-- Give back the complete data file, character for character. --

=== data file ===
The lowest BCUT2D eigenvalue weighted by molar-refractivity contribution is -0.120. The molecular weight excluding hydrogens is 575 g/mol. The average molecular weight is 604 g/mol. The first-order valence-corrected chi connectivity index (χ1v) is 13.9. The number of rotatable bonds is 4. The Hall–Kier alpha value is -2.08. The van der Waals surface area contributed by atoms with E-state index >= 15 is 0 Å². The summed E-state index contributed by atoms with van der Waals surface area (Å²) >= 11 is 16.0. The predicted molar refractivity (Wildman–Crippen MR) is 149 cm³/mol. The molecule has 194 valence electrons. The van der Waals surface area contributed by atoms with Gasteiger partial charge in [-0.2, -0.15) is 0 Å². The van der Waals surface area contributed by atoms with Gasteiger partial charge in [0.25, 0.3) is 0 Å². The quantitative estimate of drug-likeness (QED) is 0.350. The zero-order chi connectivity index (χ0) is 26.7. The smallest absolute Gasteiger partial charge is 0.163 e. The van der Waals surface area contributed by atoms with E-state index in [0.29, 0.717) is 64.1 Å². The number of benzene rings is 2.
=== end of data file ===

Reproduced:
The lowest BCUT2D eigenvalue weighted by molar-refractivity contribution is -0.120. The molecular weight excluding hydrogens is 575 g/mol. The average molecular weight is 604 g/mol. The first-order valence-corrected chi connectivity index (χ1v) is 13.9. The number of rotatable bonds is 4. The Hall–Kier alpha value is -2.08. The van der Waals surface area contributed by atoms with E-state index >= 15 is 0 Å². The summed E-state index contributed by atoms with van der Waals surface area (Å²) >= 11 is 16.0. The predicted molar refractivity (Wildman–Crippen MR) is 149 cm³/mol. The molecule has 194 valence electrons. The van der Waals surface area contributed by atoms with Gasteiger partial charge in [-0.2, -0.15) is 0 Å². The van der Waals surface area contributed by atoms with Gasteiger partial charge in [0.25, 0.3) is 0 Å². The quantitative estimate of drug-likeness (QED) is 0.350. The zero-order chi connectivity index (χ0) is 26.7. The smallest absolute Gasteiger partial charge is 0.163 e. The van der Waals surface area contributed by atoms with E-state index in [0.29, 0.717) is 64.1 Å². The number of benzene rings is 2.